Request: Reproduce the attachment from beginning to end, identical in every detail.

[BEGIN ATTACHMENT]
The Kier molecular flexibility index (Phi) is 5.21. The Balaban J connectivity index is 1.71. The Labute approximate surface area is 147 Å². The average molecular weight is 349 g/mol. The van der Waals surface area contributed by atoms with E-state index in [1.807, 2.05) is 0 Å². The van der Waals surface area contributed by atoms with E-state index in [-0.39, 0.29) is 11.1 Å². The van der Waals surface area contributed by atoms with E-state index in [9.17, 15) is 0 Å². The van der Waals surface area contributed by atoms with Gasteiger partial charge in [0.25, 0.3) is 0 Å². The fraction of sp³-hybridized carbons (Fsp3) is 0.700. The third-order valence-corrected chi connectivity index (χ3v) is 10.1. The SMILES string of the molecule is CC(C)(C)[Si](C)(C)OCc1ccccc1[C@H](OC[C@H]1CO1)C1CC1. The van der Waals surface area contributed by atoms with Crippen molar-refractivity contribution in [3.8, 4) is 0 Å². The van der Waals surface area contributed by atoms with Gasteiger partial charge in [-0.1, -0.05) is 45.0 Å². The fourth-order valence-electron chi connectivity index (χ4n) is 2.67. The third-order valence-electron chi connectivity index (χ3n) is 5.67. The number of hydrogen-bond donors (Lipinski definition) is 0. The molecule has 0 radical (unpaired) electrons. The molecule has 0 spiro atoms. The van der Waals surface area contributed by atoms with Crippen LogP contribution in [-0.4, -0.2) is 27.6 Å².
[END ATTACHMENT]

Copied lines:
The Kier molecular flexibility index (Phi) is 5.21. The Balaban J connectivity index is 1.71. The Labute approximate surface area is 147 Å². The average molecular weight is 349 g/mol. The van der Waals surface area contributed by atoms with E-state index in [1.807, 2.05) is 0 Å². The van der Waals surface area contributed by atoms with E-state index in [-0.39, 0.29) is 11.1 Å². The van der Waals surface area contributed by atoms with E-state index in [9.17, 15) is 0 Å². The van der Waals surface area contributed by atoms with Gasteiger partial charge in [0.25, 0.3) is 0 Å². The fraction of sp³-hybridized carbons (Fsp3) is 0.700. The third-order valence-corrected chi connectivity index (χ3v) is 10.1. The SMILES string of the molecule is CC(C)(C)[Si](C)(C)OCc1ccccc1[C@H](OC[C@H]1CO1)C1CC1. The van der Waals surface area contributed by atoms with Crippen molar-refractivity contribution in [3.8, 4) is 0 Å². The van der Waals surface area contributed by atoms with Gasteiger partial charge in [-0.1, -0.05) is 45.0 Å². The fourth-order valence-electron chi connectivity index (χ4n) is 2.67. The third-order valence-electron chi connectivity index (χ3n) is 5.67. The number of hydrogen-bond donors (Lipinski definition) is 0. The molecule has 0 radical (unpaired) electrons. The molecule has 0 spiro atoms. The van der Waals surface area contributed by atoms with Crippen LogP contribution in [-0.4, -0.2) is 27.6 Å².